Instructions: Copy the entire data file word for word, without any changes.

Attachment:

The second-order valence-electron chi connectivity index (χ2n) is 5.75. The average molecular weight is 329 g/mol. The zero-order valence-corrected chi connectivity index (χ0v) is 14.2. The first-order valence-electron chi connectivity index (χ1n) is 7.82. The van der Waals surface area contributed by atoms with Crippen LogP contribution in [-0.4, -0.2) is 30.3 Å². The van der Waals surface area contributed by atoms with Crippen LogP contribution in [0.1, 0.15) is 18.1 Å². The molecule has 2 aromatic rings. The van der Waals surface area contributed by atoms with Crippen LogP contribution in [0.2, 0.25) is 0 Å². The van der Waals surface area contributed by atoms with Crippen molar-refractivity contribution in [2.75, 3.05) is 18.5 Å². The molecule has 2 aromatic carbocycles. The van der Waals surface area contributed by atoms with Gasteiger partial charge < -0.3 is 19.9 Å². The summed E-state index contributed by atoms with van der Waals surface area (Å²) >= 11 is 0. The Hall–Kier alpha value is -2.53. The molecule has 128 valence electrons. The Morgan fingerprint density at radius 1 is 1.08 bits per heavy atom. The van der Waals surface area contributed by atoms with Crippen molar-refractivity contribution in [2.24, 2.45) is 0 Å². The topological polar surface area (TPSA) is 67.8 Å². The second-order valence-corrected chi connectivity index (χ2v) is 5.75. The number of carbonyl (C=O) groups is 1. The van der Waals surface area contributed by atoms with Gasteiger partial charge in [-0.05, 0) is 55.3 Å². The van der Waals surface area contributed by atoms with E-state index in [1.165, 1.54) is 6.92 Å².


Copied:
The second-order valence-electron chi connectivity index (χ2n) is 5.75. The average molecular weight is 329 g/mol. The zero-order valence-corrected chi connectivity index (χ0v) is 14.2. The first-order valence-electron chi connectivity index (χ1n) is 7.82. The van der Waals surface area contributed by atoms with Crippen LogP contribution in [-0.4, -0.2) is 30.3 Å². The van der Waals surface area contributed by atoms with Crippen LogP contribution in [0.1, 0.15) is 18.1 Å². The molecule has 2 aromatic rings. The van der Waals surface area contributed by atoms with Crippen LogP contribution in [0.2, 0.25) is 0 Å². The van der Waals surface area contributed by atoms with Crippen molar-refractivity contribution in [2.75, 3.05) is 18.5 Å². The molecule has 2 aromatic carbocycles. The van der Waals surface area contributed by atoms with Gasteiger partial charge < -0.3 is 19.9 Å². The summed E-state index contributed by atoms with van der Waals surface area (Å²) >= 11 is 0. The Hall–Kier alpha value is -2.53. The molecule has 128 valence electrons. The Morgan fingerprint density at radius 1 is 1.08 bits per heavy atom. The van der Waals surface area contributed by atoms with Crippen molar-refractivity contribution in [2.24, 2.45) is 0 Å². The topological polar surface area (TPSA) is 67.8 Å². The second-order valence-corrected chi connectivity index (χ2v) is 5.75. The number of carbonyl (C=O) groups is 1. The van der Waals surface area contributed by atoms with Gasteiger partial charge in [-0.05, 0) is 55.3 Å². The van der Waals surface area contributed by atoms with E-state index in [1.165, 1.54) is 6.92 Å².